As countries grow and structurally transform themselves, they rely less on external aid and more on other capital flows (in addition to domestic sources). Cambodia (and Vietnam)’s aid-to-GDP ratio decreased from 2000 to 2010, while the FDI-to-GDP ratio increased during the same period. Cambodia’s current efforts in doing a trade diagnostic are leading the shift away from seeing aid alone as the solution, and towards a package of investment in which aid might play a catalysing role. As in Vietnam, its institutions are increasingly taking on the new role of attracting and using international capital.
Rwanda potentially presents a similar case in Africa. It received around $200 million in Aid for Trade in the past five years: FDI was $75 million per year over past five years; remittances were $100 million a year; but, on top of this, a recent bond issue yielded $400 million in 2013 (which attracted mainly U.S. and U.K. investors), which is also aimed at financing infrastructure that be used to boos exports. Other financial flows are growing in relation to AfT. In this context, it clearly makes sense to move from Aid for Trade to Investment for Trade, where a country tries to make use of a combination of investment flows to build up trade capacity.
Moves towards Investment for Trade may also have implications on the donor side. What AfT donors do at home is important. For example, whilst attempts to consolidate trade and development under one roof are often viewed with some scepticism by the development community, there is the possibility that, by using knowledge and assets at home to address market failures and binding constraints and leverage other financial flows (on an untied basis), such consolidation can actually catalyse the provision of much-needed resources, including from the private sector. Attempts at increased coordination between aid and trade include BIS/DfID’s Trade Policy Unit in the U.K., the establishment of a trade and development minister in Ireland and the Netherlands, and placing aid and trade in ministries of foreign affairs in Australia and Canada. We need to examine whether and how such coordinating mechanisms can indeed deliver better development outcomes.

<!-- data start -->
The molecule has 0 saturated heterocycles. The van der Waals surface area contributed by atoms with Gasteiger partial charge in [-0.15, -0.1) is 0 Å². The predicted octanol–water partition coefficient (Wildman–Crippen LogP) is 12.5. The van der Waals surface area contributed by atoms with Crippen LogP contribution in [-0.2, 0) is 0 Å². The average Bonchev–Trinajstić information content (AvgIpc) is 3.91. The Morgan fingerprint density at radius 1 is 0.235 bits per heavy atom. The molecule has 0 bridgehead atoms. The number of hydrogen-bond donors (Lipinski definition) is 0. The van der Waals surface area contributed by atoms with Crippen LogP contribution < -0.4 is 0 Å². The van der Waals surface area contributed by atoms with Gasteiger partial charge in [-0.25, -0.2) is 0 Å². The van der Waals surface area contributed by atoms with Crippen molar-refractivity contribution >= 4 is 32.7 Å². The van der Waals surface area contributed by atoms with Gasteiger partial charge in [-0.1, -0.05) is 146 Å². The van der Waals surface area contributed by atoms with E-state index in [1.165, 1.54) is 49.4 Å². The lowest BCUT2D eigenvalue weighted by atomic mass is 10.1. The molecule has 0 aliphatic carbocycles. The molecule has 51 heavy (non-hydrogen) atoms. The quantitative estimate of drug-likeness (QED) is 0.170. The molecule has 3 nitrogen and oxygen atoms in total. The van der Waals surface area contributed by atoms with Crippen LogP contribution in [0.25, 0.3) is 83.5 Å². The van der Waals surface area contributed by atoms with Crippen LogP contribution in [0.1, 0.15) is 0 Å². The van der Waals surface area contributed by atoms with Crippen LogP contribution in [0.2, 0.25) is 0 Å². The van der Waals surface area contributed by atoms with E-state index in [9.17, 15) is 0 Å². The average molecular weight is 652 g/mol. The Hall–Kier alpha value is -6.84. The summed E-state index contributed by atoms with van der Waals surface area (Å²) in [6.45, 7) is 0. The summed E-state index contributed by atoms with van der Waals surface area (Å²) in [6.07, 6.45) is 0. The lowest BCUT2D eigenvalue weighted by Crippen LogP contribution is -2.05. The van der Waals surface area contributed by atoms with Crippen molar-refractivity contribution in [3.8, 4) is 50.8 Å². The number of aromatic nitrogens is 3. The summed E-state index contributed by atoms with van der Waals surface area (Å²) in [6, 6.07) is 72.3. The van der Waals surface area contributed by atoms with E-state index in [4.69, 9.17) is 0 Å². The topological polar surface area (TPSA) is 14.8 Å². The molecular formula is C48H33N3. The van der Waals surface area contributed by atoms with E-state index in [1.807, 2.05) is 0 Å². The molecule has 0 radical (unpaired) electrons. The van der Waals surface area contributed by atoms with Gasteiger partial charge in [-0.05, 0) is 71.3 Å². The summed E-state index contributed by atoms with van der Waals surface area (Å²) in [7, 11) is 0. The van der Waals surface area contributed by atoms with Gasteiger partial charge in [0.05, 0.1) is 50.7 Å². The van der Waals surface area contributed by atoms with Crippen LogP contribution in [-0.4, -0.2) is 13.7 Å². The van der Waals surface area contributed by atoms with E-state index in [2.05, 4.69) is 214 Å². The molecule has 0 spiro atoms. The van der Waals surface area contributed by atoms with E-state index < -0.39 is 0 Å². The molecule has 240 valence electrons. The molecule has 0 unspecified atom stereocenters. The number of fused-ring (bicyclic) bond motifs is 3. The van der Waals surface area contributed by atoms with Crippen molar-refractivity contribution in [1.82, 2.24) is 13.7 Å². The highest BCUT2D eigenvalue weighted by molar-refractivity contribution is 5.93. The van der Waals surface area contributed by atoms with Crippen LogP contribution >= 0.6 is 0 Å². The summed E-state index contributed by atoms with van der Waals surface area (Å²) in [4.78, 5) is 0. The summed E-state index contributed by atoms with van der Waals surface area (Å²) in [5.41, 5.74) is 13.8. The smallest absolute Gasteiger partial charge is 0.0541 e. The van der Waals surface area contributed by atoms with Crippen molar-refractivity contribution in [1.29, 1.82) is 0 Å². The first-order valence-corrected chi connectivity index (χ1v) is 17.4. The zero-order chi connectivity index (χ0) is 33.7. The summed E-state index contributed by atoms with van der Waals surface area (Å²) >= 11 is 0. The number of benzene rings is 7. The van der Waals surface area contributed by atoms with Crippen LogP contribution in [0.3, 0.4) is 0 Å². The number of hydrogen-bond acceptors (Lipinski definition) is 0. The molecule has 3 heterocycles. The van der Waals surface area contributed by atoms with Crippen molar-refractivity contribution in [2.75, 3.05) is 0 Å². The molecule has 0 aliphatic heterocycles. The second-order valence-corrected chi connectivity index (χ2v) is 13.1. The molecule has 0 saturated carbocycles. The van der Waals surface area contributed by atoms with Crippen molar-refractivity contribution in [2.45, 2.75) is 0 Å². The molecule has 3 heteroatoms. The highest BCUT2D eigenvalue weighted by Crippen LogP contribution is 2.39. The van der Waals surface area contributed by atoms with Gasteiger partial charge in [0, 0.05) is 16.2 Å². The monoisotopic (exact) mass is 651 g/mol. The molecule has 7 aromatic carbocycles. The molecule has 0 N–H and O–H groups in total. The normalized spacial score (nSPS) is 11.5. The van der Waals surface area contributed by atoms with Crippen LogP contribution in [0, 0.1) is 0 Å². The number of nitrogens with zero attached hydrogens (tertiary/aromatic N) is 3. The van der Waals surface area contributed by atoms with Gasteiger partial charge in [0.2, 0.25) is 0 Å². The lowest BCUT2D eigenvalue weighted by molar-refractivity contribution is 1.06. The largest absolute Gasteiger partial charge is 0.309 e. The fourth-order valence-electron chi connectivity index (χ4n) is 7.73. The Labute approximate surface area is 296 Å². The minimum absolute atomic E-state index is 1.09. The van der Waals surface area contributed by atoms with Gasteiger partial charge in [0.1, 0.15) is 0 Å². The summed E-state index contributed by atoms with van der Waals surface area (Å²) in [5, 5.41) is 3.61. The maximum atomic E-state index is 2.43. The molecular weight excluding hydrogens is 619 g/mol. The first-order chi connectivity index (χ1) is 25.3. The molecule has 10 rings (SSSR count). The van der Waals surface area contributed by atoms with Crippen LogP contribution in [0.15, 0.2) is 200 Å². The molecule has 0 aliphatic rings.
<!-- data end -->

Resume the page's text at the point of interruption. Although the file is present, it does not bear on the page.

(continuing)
A shift from Aid for Trade to Investment for Trade potentially has many implications. As researchers, we used to look at the consequences of aid, but with AfT appearing as part of a new agenda that includes its role in leveraging other flows, we also need to examine how the leveraged investments help to build trade capacity and how effective AfT is in leveraging other flows (rather than the other way around). Here and here are some first attempts of how this could be done in the context of DFIs. It also has implications for fora such as the G-20, which deal with development in a development working group, and finance for investment in a separate stream. It makes more sense to link the two, and to think about mechanisms that can make linkages between core G-20 areas like finance, investment and development (see also our suggestion on investment-related aid in this 2004 paper for the Commission for Africa).
Meanwhile, AfT is here to stay, and can and should take on its pivotal roles in complementing trade policymaking and in filling a niche in the international development finance architecture to enable developing countries to achieve their development goals in the future.
Edited for style and republished with permission from the Overseas Development Institute. Read the original article.